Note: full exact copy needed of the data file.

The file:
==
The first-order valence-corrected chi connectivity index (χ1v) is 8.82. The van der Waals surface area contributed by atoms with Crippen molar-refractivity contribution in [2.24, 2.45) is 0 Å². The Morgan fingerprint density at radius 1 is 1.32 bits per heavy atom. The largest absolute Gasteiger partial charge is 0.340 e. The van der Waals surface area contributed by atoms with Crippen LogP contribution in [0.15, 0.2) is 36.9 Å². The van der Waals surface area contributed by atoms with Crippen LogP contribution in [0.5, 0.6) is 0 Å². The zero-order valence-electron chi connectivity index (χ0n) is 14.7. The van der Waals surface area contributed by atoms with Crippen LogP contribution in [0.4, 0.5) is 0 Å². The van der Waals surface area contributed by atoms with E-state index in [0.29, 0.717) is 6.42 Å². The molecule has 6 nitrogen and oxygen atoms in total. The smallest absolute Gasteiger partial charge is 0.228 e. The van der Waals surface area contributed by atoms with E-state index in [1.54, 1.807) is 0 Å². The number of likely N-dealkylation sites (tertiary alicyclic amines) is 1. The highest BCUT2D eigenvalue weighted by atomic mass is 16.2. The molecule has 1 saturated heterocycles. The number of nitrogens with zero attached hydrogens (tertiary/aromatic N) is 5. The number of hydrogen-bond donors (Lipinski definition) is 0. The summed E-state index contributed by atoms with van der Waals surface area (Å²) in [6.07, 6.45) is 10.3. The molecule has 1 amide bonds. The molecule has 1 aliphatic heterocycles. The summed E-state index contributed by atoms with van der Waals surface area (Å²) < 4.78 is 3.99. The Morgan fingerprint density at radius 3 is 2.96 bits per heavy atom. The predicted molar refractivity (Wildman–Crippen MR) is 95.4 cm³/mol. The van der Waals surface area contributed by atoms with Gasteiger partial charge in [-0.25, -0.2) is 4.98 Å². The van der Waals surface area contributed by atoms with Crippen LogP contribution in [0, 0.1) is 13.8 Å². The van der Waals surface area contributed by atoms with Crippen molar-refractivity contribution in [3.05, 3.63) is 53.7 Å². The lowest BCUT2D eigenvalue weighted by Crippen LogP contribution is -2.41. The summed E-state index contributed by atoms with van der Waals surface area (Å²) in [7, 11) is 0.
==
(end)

The first-order valence-corrected chi connectivity index (χ1v) is 8.82. The van der Waals surface area contributed by atoms with Crippen molar-refractivity contribution in [2.24, 2.45) is 0 Å². The Morgan fingerprint density at radius 1 is 1.32 bits per heavy atom. The largest absolute Gasteiger partial charge is 0.340 e. The van der Waals surface area contributed by atoms with Crippen LogP contribution in [0.15, 0.2) is 36.9 Å². The van der Waals surface area contributed by atoms with Crippen LogP contribution in [0.5, 0.6) is 0 Å². The zero-order valence-electron chi connectivity index (χ0n) is 14.7. The van der Waals surface area contributed by atoms with Crippen LogP contribution in [0.4, 0.5) is 0 Å². The van der Waals surface area contributed by atoms with E-state index in [0.29, 0.717) is 6.42 Å². The molecule has 6 nitrogen and oxygen atoms in total. The smallest absolute Gasteiger partial charge is 0.228 e. The van der Waals surface area contributed by atoms with E-state index in [1.54, 1.807) is 0 Å². The number of likely N-dealkylation sites (tertiary alicyclic amines) is 1. The highest BCUT2D eigenvalue weighted by atomic mass is 16.2. The molecule has 1 saturated heterocycles. The number of nitrogens with zero attached hydrogens (tertiary/aromatic N) is 5. The number of hydrogen-bond donors (Lipinski definition) is 0. The summed E-state index contributed by atoms with van der Waals surface area (Å²) in [6.07, 6.45) is 10.3. The molecule has 1 amide bonds. The molecule has 1 aliphatic heterocycles. The summed E-state index contributed by atoms with van der Waals surface area (Å²) < 4.78 is 3.99. The Morgan fingerprint density at radius 3 is 2.96 bits per heavy atom. The predicted molar refractivity (Wildman–Crippen MR) is 95.4 cm³/mol. The van der Waals surface area contributed by atoms with Gasteiger partial charge in [-0.25, -0.2) is 4.98 Å². The van der Waals surface area contributed by atoms with Crippen LogP contribution in [0, 0.1) is 13.8 Å². The van der Waals surface area contributed by atoms with Crippen molar-refractivity contribution in [3.05, 3.63) is 53.7 Å². The lowest BCUT2D eigenvalue weighted by Crippen LogP contribution is -2.41. The summed E-state index contributed by atoms with van der Waals surface area (Å²) in [7, 11) is 0.